Global Business Mobility visa

The Global Business Mobility visa is set to commence in spring 2022 to provide new solutions for overseas firms transferring staff to the UK.

So how much of this route will be genuinely new and useful rather than consolidating existing options in a rebranding exercise?

Who will be able to use the Global Business Mobility route?

The Global Business Mobility visa will have five pathways for overseas firms to establish a UK footprint or transfer staff to the UK. 

  1. Senior or specialist worker to meet specific business needs
  2. Graduate trainee as part of a training programme
  3. Secondment worker to UK firms in high value contracts or investments 
  4. Service supplier to the UK in line with UK trade agreements
  5. UK expansion worker to establish a UK presence

The first three are options for firms with a UK presence, the last three for firms with no UK presence. (Secondments would be an option for both.) The Home Office has suggested that the worker will require sponsorship in all cases.

In practice the new route appears to consolidate the existing Intra-Company Transfer and Intra-Company Graduate Trainee visas along with other business mobility routes, such as Representative of an Overseas Business and Temporary Work – International Agreement. Of the five pathways, only UK expansion workers and secondments are expected to see significant changes.

What seems new rather than a rebrand?


One welcome change is to the current Representative of an Overseas Business rule which only allows an overseas company to send one person to the UK. The proposed UK expansion worker pathway will allow companies to send in more than one person (five, if the MAC’s recommendations are followed – one senior executive and a team of up to four team members).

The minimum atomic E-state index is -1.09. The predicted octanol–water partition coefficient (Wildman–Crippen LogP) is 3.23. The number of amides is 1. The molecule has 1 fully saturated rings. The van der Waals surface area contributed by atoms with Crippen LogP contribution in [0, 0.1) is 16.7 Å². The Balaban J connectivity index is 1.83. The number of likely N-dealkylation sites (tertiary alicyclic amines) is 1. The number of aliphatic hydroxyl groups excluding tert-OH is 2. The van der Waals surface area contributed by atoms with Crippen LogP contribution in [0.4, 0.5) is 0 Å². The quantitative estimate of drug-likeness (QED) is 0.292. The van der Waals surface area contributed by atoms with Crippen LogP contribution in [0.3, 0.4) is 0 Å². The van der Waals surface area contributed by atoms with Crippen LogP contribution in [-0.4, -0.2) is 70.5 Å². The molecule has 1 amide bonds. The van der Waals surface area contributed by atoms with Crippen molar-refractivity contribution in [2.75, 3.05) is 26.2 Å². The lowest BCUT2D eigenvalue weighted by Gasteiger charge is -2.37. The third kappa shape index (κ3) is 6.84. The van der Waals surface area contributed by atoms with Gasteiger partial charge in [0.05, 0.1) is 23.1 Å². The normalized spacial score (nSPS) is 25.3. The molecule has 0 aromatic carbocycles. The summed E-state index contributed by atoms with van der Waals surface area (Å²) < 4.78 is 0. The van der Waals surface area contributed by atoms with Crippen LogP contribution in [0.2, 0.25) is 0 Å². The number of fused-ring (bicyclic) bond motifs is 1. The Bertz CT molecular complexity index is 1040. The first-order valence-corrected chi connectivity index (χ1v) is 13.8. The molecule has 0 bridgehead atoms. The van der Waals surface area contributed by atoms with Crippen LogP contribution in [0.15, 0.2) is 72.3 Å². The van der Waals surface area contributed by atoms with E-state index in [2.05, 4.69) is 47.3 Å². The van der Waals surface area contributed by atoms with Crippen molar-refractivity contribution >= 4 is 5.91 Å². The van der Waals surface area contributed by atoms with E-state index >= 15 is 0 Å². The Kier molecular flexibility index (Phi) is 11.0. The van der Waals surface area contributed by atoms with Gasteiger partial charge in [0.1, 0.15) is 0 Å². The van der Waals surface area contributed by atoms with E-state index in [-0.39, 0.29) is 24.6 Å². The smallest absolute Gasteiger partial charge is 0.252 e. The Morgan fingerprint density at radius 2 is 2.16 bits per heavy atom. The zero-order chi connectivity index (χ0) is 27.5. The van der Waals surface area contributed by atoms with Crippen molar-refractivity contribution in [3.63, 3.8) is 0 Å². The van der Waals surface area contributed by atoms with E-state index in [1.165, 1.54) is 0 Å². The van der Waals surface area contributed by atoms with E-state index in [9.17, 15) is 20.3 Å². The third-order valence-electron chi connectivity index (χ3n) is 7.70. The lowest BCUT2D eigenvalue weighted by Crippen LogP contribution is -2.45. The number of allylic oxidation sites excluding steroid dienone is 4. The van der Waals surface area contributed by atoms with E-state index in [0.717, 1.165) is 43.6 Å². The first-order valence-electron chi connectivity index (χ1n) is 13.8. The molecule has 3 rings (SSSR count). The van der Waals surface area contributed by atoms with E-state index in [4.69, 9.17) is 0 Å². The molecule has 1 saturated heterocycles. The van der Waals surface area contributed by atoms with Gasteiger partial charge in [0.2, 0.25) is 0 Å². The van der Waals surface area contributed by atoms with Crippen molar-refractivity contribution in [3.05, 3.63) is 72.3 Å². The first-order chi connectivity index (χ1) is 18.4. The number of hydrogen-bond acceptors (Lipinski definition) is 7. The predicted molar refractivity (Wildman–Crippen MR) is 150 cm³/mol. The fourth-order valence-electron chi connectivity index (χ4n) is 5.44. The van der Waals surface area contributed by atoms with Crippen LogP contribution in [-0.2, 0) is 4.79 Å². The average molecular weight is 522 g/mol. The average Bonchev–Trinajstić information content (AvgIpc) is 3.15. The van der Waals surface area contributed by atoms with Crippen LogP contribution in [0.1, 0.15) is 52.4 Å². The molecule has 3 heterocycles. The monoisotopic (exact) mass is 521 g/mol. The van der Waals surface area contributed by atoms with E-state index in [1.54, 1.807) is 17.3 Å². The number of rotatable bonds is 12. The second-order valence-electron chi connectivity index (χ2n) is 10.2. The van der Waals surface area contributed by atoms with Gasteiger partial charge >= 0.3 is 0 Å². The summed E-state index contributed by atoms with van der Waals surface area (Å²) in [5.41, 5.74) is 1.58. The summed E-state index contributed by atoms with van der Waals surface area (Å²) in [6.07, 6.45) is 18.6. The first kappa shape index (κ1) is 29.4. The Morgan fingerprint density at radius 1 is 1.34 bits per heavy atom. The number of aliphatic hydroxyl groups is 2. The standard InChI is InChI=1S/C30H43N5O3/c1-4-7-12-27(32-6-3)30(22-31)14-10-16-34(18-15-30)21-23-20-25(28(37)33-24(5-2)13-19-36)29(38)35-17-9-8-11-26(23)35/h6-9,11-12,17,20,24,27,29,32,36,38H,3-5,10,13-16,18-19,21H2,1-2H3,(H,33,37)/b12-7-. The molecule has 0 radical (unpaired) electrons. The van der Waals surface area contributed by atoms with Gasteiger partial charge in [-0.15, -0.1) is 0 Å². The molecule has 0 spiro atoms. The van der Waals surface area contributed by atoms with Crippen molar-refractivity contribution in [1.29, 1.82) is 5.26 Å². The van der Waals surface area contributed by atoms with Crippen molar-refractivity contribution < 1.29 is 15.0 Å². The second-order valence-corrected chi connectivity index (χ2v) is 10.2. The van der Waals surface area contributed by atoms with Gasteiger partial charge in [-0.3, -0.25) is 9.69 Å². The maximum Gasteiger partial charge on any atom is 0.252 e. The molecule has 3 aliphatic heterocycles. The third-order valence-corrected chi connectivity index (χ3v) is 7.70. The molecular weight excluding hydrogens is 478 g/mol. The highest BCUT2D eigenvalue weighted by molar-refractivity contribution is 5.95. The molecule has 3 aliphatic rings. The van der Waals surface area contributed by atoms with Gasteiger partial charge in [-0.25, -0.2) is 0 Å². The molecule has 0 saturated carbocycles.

On the other hand, Representative of an Overseas Business is an unsponsored route, whereas all Global Business Mobility pathways are expected to require sponsorship — including the UK expansion version. It is not yet clear how a company with no presence in the UK will go about becoming a sponsor, or what footprint a company would already be expected to have. Although the MAC recommended that sponsorship be required for the team members, it was silent on the idea of sponsorship for the senior executive.


There is little detail yet about the secondment pathway. Currently, employees working for overseas clients of UK export companies can be seconded to the UK business under the visitor rules. It is suggested that the new pathway will expand on this to allow secondment for specific purposes related to a high value import or export. 

However, the MAC has suggested applying a £50 million threshold to count as “high value”, which will significantly limit its accessibility and usefulness. The MAC itself noted “we would expect no more than a handful of applications each year”.

How would sponsorship work?

The principle will be that the UK business that receives the workers will be the sponsor licence holder. Applicants would need to demonstrate they have a receiving business, a sending business and that there is a business relationship between them.

For example, an overseas parent company could be sending staff to a UK subsidiary; or an overseas service supplier may have a contract with a UK client; or an overseas company could be sending staff on secondment to a UK supplier of goods or setting up a UK branch pre-trading.